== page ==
Two big thoughts for tonight. I am writing again, and I love the way it calms my bee-buzzy brain to spend time thinking about prose rhythms and finding words for a scene, or a moment, that will make it possible for a reader to be pulled right into the story's page. I love it. And I love that thinking in that way makes me see connections in things.

Have you ever thought about the way that we use the phrase "good at putting spin on it" to describe someone who is a bit tooooo shiny, someone who might do well selling used Buicks? I don't think spin is inherently negative. To me, a lot of people who are good at spin are also optimists. The best optimists, and the best spin artists, are not people who do not see the risk or the downside, but who see the odds of achieving the upside as high enough to put some skin in the game. In other words, they think the thing they are saying is possible. They believe it is. I'm one of those people - I can put the best face on something only if I believe in it, and I always describe the ugly underbelly, too. I emphasize the pretty, but the ugly is real, so I have to acknowledge it.

It occurred to me today that this spin thing is not just coincident - it is actually an expression of optimism. Of course is doable, it's only a question of effort. That's what the optimist believes. And so, too, it is what the realistic, optimistic spin artist says.

With me so far?

And that brings me to a trickier connection. It seems to me that giving in to addiction is, often, an expression of pessimism. Giving in is the action of a person who can't see the possibility of beating the addiction. So it can be no surprise to anyone who reads this or knows me to hear that active addicts make me uneasy. Work addicts, food addicts, alcoholics, narcotics addicts, smokers who cough madly and still reach for their nicotine - it all seems so clearly a choice to me. I'm not judging, I swear. I'm not. It's just that, to me, it's a matter of choice and priority. And when an addiction doesn't get in your way, then sure - indulge. Have your coffee, or your sugary treats, or your favorite form of fried potato or WHATEVER it is that is keeping you from tipping over the boat and swimming for shore. But when that behavior starts to get in your way - when you are lying about it, hiding it, breaking promises because of it or when it feels like it is in charge of you - then you need to change it.

Just change it, eh? Just, what, snap your fingers? Poof, not doing that any more? Well, kinda. That's how change works. You try and try and try, and then tada, change happens. No magic wand, just choices and effort. Developing, or having, an addiction is a tough break, but not a knockout punch. Giving in to it will eventually result in a knockout, or a TKO, or...well, you get the picture. All of which is why people like me find it difficult to live with addiction. Because guess what? It's a choice for the person living next to it, too. Their choice is a kind of tacit complicity. For many, living next to an active addiction is like watching someone give up 100 times a day - excruciating.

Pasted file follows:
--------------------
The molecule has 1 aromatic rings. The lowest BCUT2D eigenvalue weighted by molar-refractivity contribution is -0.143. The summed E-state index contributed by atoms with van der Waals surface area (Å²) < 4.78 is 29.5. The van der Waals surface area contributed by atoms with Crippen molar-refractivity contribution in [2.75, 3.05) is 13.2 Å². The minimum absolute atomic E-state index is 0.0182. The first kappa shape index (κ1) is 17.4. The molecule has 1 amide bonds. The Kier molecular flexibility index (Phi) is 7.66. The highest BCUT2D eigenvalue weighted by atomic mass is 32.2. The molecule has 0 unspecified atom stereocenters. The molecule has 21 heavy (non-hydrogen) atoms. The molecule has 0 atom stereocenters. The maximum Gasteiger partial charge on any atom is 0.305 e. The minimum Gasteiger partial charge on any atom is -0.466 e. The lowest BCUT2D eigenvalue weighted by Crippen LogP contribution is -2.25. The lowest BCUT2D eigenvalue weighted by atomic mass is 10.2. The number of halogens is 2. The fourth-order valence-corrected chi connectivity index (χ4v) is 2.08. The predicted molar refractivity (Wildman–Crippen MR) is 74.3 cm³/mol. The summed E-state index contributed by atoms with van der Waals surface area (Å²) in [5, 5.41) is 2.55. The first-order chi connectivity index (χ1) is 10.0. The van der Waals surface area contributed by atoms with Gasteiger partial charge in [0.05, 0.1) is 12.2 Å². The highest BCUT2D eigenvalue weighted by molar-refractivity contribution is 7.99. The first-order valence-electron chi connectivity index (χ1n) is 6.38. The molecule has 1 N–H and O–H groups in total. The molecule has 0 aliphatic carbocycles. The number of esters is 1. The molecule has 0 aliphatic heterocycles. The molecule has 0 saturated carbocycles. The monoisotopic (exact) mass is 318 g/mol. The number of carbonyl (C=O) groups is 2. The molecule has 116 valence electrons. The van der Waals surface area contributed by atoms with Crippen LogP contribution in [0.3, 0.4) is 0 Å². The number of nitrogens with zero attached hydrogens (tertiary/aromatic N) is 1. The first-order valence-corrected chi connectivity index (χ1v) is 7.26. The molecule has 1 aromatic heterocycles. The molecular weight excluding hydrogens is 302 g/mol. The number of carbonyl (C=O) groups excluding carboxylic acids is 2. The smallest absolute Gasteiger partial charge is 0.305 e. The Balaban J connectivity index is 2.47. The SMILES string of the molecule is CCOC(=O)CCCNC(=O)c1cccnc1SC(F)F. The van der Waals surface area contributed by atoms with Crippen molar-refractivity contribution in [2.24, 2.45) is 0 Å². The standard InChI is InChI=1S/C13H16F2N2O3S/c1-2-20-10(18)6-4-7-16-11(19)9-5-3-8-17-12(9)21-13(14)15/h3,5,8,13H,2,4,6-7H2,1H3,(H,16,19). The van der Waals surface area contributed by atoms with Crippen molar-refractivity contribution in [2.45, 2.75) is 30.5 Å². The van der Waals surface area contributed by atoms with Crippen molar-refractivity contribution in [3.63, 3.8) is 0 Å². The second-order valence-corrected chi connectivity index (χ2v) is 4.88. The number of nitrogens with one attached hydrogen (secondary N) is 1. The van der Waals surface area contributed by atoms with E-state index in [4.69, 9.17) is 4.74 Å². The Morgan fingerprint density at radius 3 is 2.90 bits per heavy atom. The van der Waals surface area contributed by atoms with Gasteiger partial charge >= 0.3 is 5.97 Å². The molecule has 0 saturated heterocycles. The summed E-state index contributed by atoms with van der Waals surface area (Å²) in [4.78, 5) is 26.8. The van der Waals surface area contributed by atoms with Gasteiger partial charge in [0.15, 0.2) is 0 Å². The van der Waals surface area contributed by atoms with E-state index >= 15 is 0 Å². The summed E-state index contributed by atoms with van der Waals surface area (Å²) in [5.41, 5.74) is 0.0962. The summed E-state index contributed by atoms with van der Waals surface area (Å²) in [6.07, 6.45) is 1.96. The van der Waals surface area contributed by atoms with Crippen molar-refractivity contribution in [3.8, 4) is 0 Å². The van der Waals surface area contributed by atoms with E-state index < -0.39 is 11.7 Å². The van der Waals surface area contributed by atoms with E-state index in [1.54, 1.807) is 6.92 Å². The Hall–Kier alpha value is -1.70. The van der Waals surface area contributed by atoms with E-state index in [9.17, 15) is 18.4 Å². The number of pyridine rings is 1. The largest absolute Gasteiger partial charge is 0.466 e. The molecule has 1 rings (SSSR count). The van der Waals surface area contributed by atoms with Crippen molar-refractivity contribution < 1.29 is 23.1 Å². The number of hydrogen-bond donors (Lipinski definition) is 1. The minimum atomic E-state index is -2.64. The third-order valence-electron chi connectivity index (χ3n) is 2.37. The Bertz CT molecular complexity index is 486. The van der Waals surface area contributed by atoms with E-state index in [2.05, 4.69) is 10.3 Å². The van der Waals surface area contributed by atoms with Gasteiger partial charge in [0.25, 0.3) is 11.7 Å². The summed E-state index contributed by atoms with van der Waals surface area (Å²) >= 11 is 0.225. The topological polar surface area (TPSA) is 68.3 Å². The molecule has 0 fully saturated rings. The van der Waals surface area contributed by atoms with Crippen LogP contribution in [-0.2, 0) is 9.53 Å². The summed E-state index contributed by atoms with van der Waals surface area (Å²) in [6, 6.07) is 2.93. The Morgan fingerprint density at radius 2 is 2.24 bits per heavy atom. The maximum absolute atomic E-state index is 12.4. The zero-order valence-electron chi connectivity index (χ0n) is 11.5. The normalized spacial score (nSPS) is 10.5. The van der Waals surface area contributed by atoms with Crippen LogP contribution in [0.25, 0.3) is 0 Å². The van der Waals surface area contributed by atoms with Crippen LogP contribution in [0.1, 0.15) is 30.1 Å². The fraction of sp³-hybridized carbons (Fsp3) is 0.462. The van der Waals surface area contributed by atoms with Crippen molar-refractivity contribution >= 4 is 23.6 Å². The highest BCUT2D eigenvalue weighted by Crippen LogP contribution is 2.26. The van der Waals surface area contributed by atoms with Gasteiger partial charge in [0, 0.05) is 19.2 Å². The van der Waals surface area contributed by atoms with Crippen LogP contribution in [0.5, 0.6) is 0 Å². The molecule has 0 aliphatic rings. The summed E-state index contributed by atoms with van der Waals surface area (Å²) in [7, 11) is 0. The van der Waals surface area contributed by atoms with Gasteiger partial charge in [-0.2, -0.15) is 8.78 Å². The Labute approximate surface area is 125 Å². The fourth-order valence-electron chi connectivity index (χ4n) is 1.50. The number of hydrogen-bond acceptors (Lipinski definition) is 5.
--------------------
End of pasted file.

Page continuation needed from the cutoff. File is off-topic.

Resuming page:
So, is that view a controlling view? I think the answer to that is ALL in what you do with the realization. So long as you remain focused on making choices that have to do with your own behavior, and not bargaining to make choices for someone else - I think you're probably staying out of the red zone. The truth is that we are responsible for our own individual choices. If living next to an addiction makes you feel a part of it, then you have a choice to make.

If I were in Cameron's office, right about now is where he would be saying something like, "are you confusing addiction with compulsion?" and I would be saying something like, "end of the day - it doesn't matter to me because either is a choice." He'd be tapping a pencil on his hand or his desk, and I'd be hugging one knee to my chest and holding my ground, but NOT stubbornly. And I would be smiling, because to me having the choice is all I really need. Making choices is difficult, but being denied the right to choose is the crusher.

Hunh. Politics aren't enough to argue about this month, apparently? I want to throw addiction versus compulsion versus choosing and pessimism vs optimism into the fray? :D


~ patti